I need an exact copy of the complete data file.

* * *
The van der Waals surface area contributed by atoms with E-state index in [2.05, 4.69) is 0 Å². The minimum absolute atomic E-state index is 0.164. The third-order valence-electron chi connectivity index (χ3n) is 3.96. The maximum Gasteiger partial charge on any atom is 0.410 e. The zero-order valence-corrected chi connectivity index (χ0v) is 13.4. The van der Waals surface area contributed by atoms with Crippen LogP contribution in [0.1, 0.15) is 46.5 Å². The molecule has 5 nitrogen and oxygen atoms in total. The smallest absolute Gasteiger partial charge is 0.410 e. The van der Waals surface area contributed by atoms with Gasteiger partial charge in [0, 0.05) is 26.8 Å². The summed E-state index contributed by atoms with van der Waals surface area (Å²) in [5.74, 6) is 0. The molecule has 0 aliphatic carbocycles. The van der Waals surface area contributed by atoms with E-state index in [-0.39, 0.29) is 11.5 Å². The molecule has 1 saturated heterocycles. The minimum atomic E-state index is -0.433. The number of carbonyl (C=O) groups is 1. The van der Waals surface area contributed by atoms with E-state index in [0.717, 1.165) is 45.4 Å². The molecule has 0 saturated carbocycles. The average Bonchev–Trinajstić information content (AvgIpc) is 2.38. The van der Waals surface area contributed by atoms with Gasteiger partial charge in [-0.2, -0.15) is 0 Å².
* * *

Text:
The van der Waals surface area contributed by atoms with E-state index in [2.05, 4.69) is 0 Å². The minimum absolute atomic E-state index is 0.164. The third-order valence-electron chi connectivity index (χ3n) is 3.96. The maximum Gasteiger partial charge on any atom is 0.410 e. The zero-order valence-corrected chi connectivity index (χ0v) is 13.4. The van der Waals surface area contributed by atoms with Crippen LogP contribution in [0.1, 0.15) is 46.5 Å². The molecule has 5 nitrogen and oxygen atoms in total. The smallest absolute Gasteiger partial charge is 0.410 e. The van der Waals surface area contributed by atoms with Gasteiger partial charge in [0, 0.05) is 26.8 Å². The summed E-state index contributed by atoms with van der Waals surface area (Å²) in [5.74, 6) is 0. The molecule has 0 aliphatic carbocycles. The van der Waals surface area contributed by atoms with E-state index in [-0.39, 0.29) is 11.5 Å². The molecule has 1 saturated heterocycles. The minimum atomic E-state index is -0.433. The number of carbonyl (C=O) groups is 1. The van der Waals surface area contributed by atoms with E-state index in [0.717, 1.165) is 45.4 Å². The molecule has 0 saturated carbocycles. The average Bonchev–Trinajstić information content (AvgIpc) is 2.38. The van der Waals surface area contributed by atoms with Gasteiger partial charge in [-0.2, -0.15) is 0 Å².